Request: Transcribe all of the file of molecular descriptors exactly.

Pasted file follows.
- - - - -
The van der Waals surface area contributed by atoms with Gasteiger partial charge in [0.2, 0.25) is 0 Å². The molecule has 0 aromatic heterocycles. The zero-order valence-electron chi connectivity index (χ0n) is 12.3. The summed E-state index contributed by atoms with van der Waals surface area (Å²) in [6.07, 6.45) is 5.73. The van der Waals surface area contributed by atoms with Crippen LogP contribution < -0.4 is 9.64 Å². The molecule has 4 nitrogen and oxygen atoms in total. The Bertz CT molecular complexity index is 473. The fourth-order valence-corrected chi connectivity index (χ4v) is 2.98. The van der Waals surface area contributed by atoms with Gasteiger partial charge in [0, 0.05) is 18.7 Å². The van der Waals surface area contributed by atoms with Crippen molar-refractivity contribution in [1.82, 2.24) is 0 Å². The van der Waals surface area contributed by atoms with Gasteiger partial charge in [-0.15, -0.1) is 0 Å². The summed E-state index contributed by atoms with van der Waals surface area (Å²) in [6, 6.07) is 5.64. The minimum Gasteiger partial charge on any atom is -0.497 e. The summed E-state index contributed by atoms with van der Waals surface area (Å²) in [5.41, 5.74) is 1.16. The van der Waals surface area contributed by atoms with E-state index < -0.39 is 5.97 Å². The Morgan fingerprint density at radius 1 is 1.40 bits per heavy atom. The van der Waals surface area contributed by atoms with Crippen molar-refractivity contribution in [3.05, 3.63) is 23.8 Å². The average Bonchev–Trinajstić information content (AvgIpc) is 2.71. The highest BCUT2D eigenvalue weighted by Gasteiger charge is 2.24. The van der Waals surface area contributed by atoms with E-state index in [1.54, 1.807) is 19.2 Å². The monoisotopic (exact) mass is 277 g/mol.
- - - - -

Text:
The van der Waals surface area contributed by atoms with Gasteiger partial charge in [0.2, 0.25) is 0 Å². The molecule has 0 aromatic heterocycles. The zero-order valence-electron chi connectivity index (χ0n) is 12.3. The summed E-state index contributed by atoms with van der Waals surface area (Å²) in [6.07, 6.45) is 5.73. The van der Waals surface area contributed by atoms with Crippen LogP contribution < -0.4 is 9.64 Å². The molecule has 4 nitrogen and oxygen atoms in total. The Bertz CT molecular complexity index is 473. The fourth-order valence-corrected chi connectivity index (χ4v) is 2.98. The van der Waals surface area contributed by atoms with Gasteiger partial charge in [0, 0.05) is 18.7 Å². The van der Waals surface area contributed by atoms with Crippen molar-refractivity contribution in [1.82, 2.24) is 0 Å². The van der Waals surface area contributed by atoms with Gasteiger partial charge in [-0.15, -0.1) is 0 Å². The summed E-state index contributed by atoms with van der Waals surface area (Å²) in [6, 6.07) is 5.64. The minimum Gasteiger partial charge on any atom is -0.497 e. The summed E-state index contributed by atoms with van der Waals surface area (Å²) in [5.41, 5.74) is 1.16. The van der Waals surface area contributed by atoms with E-state index < -0.39 is 5.97 Å². The Morgan fingerprint density at radius 1 is 1.40 bits per heavy atom. The van der Waals surface area contributed by atoms with Crippen molar-refractivity contribution in [3.05, 3.63) is 23.8 Å². The average Bonchev–Trinajstić information content (AvgIpc) is 2.71. The highest BCUT2D eigenvalue weighted by Gasteiger charge is 2.24. The van der Waals surface area contributed by atoms with E-state index in [1.54, 1.807) is 19.2 Å². The monoisotopic (exact) mass is 277 g/mol.